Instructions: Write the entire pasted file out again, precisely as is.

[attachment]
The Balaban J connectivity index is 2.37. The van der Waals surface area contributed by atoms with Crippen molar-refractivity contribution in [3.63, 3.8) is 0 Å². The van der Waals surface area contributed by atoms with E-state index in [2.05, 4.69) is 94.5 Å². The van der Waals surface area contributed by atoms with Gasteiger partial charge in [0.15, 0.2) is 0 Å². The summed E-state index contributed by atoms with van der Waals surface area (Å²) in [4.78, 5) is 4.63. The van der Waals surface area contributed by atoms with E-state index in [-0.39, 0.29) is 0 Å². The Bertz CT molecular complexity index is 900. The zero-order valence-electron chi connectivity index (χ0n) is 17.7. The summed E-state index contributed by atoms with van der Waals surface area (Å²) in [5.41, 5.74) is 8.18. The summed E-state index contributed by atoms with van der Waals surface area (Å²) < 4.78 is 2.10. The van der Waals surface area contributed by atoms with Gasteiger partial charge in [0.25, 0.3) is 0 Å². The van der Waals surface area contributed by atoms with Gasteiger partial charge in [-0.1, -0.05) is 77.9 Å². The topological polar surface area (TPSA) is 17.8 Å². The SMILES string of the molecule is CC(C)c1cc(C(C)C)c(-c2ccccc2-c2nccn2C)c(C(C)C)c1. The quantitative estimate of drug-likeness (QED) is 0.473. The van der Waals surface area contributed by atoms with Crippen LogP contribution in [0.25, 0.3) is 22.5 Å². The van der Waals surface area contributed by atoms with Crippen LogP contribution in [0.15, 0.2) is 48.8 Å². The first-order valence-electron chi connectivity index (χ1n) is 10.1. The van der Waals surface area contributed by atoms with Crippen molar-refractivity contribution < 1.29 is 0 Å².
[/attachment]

The Balaban J connectivity index is 2.37. The van der Waals surface area contributed by atoms with Crippen molar-refractivity contribution in [3.63, 3.8) is 0 Å². The van der Waals surface area contributed by atoms with E-state index in [2.05, 4.69) is 94.5 Å². The van der Waals surface area contributed by atoms with Gasteiger partial charge in [0.15, 0.2) is 0 Å². The summed E-state index contributed by atoms with van der Waals surface area (Å²) in [4.78, 5) is 4.63. The van der Waals surface area contributed by atoms with E-state index in [-0.39, 0.29) is 0 Å². The Bertz CT molecular complexity index is 900. The zero-order valence-electron chi connectivity index (χ0n) is 17.7. The summed E-state index contributed by atoms with van der Waals surface area (Å²) in [5.41, 5.74) is 8.18. The summed E-state index contributed by atoms with van der Waals surface area (Å²) < 4.78 is 2.10. The van der Waals surface area contributed by atoms with Gasteiger partial charge in [0.25, 0.3) is 0 Å². The van der Waals surface area contributed by atoms with Gasteiger partial charge in [-0.1, -0.05) is 77.9 Å². The topological polar surface area (TPSA) is 17.8 Å². The SMILES string of the molecule is CC(C)c1cc(C(C)C)c(-c2ccccc2-c2nccn2C)c(C(C)C)c1. The quantitative estimate of drug-likeness (QED) is 0.473. The van der Waals surface area contributed by atoms with Crippen LogP contribution in [0.25, 0.3) is 22.5 Å². The van der Waals surface area contributed by atoms with Crippen LogP contribution in [0.15, 0.2) is 48.8 Å². The first-order valence-electron chi connectivity index (χ1n) is 10.1. The van der Waals surface area contributed by atoms with Crippen molar-refractivity contribution < 1.29 is 0 Å².